Monday, April 30, 2012

Jonathan Reisman, Pneumococcal colonization in Alaska Native people

PGY-2 Med-peds resident at MGH

I received a Centers of Excellence travel grant to conduct a research project under the auspices of the CDC-Arctic Investigations Program (AIP) in Anchorage, AK. I studied the socioeconomic and demographic risk factors for nasopharyngeal colonization with Streptococcus pneumoniae in Alaska Native people of all ages. Historically, Alaska Native children have had some of the highest rates of several vaccine-preventable infections - including H. flu, pertussis, measles, and hepatitis B. Interestingly, in the early part of the 20th century, the Iditarod mushing race trail was used to get diphtheria anti-toxin to Nome because of an outbreak there among native children. The prevalence of many of these infections has been dramatically reduced by vaccination.

Currently, the AIP is conducting ongoing surveillance of Strep pneumoniae, as Alaska Native children have some of the highest rates in the world, and a vaccine was recently introduced. Each spring, the AIP visits eight villages in Western Alaska along the cachement basin of the Bering Sea. Interviews are conducted with families and nasopharyngeal swabs are taken. Swabs are cultured for pneumococcus, and serotypes and antibiotic sensitivities are determined. PCV-7 was introduced into this population in 2000, and surveillance studies showed that it reduced invasive disease rates. "Replacement disease" with non-vaccine serotypes was seen throughout the country, however, it was much more pronounced among Alaska Natives than in non-native populations. This suggests that colonization remains an important source of transmission of these infecting serotypes. In terms of colonization, prevalence of nasopharyngeal carriage did not change after PCV7, but rather non-vaccine serotypes simply replaced vaccine serotypes. PCV13 was introduced in 2008 and studies now are ongoing concerning infections and colonizations.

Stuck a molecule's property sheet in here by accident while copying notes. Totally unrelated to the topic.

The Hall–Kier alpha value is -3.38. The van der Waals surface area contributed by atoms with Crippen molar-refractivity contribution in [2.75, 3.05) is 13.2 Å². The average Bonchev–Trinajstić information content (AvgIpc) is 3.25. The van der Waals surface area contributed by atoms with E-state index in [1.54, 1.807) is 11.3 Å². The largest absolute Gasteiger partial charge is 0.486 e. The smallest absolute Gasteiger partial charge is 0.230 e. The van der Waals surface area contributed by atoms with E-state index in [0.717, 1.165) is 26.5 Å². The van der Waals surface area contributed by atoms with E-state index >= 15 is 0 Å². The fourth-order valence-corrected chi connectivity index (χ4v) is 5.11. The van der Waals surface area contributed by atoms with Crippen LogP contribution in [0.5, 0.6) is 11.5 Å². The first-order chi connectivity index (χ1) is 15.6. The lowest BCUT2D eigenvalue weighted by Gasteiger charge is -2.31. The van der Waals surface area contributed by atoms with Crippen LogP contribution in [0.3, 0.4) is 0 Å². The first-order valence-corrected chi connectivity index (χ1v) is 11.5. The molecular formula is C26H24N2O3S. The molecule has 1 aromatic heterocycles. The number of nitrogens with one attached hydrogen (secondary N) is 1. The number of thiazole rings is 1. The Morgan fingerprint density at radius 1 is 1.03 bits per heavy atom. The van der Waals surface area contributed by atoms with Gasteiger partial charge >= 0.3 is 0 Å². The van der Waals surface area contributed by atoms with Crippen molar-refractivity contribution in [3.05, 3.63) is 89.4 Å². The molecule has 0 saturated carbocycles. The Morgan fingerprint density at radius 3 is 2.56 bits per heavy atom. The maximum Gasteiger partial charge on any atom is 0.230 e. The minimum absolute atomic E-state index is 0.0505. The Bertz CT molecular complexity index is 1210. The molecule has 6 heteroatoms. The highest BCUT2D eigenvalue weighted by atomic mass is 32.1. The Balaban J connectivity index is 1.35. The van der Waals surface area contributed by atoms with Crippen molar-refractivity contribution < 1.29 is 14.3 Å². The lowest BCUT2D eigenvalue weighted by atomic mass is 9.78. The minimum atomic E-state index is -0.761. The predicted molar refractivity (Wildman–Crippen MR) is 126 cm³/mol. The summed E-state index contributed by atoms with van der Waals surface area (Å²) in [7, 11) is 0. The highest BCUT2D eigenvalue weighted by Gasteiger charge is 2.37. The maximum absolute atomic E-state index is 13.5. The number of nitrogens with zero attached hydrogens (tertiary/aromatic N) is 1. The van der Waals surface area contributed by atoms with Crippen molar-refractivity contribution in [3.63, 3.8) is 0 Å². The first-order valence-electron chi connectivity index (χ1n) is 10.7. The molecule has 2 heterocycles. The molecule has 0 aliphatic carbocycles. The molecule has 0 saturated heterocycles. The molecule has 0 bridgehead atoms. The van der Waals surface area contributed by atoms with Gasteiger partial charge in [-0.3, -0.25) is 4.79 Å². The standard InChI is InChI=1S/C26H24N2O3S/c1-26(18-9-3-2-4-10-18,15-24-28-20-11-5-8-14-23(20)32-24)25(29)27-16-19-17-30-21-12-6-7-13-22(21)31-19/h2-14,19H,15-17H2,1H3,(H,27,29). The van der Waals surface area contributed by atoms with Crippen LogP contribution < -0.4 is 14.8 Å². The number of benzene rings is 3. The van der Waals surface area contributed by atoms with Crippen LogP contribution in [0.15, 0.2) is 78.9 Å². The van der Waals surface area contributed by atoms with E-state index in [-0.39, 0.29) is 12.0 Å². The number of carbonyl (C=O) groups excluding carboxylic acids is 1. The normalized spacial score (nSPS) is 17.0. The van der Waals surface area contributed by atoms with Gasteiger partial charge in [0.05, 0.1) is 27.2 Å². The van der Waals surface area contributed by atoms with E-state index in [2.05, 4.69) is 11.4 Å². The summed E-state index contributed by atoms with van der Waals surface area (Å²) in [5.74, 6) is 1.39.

My project was to look at the last 4 years of colonization data, and to determine whether colonization is significantly impacted by risk factors such as age, gender, region of Alaska, access to in-home running water, household crowding, number of people in the house, recent antibiotic use, and recent infections. This data had not been analyzed in this way to date. I helped swab children in the Yup'ik villages of Koliganek and Manokotak.

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